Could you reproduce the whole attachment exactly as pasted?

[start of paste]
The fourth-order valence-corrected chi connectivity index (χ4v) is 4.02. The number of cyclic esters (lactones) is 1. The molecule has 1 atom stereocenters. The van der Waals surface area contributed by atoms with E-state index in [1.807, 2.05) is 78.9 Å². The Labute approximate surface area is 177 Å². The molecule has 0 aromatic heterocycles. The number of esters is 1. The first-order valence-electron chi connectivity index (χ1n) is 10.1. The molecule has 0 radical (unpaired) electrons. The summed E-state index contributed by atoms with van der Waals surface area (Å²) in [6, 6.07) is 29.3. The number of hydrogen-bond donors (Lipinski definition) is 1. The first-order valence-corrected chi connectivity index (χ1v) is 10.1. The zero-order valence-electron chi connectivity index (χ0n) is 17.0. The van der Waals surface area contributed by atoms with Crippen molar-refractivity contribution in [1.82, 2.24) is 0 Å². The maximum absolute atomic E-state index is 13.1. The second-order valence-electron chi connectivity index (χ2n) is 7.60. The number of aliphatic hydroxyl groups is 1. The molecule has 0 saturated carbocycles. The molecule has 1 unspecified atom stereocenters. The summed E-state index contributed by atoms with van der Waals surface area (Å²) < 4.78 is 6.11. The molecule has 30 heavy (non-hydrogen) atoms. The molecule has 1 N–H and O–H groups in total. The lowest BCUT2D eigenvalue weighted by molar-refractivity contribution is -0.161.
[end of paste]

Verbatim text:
The fourth-order valence-corrected chi connectivity index (χ4v) is 4.02. The number of cyclic esters (lactones) is 1. The molecule has 1 atom stereocenters. The van der Waals surface area contributed by atoms with E-state index in [1.807, 2.05) is 78.9 Å². The Labute approximate surface area is 177 Å². The molecule has 0 aromatic heterocycles. The number of esters is 1. The first-order valence-electron chi connectivity index (χ1n) is 10.1. The molecule has 0 radical (unpaired) electrons. The summed E-state index contributed by atoms with van der Waals surface area (Å²) in [6, 6.07) is 29.3. The number of hydrogen-bond donors (Lipinski definition) is 1. The first-order valence-corrected chi connectivity index (χ1v) is 10.1. The zero-order valence-electron chi connectivity index (χ0n) is 17.0. The van der Waals surface area contributed by atoms with Crippen molar-refractivity contribution in [1.82, 2.24) is 0 Å². The maximum absolute atomic E-state index is 13.1. The second-order valence-electron chi connectivity index (χ2n) is 7.60. The number of aliphatic hydroxyl groups is 1. The molecule has 0 saturated carbocycles. The molecule has 1 unspecified atom stereocenters. The summed E-state index contributed by atoms with van der Waals surface area (Å²) < 4.78 is 6.11. The molecule has 30 heavy (non-hydrogen) atoms. The molecule has 1 N–H and O–H groups in total. The lowest BCUT2D eigenvalue weighted by molar-refractivity contribution is -0.161.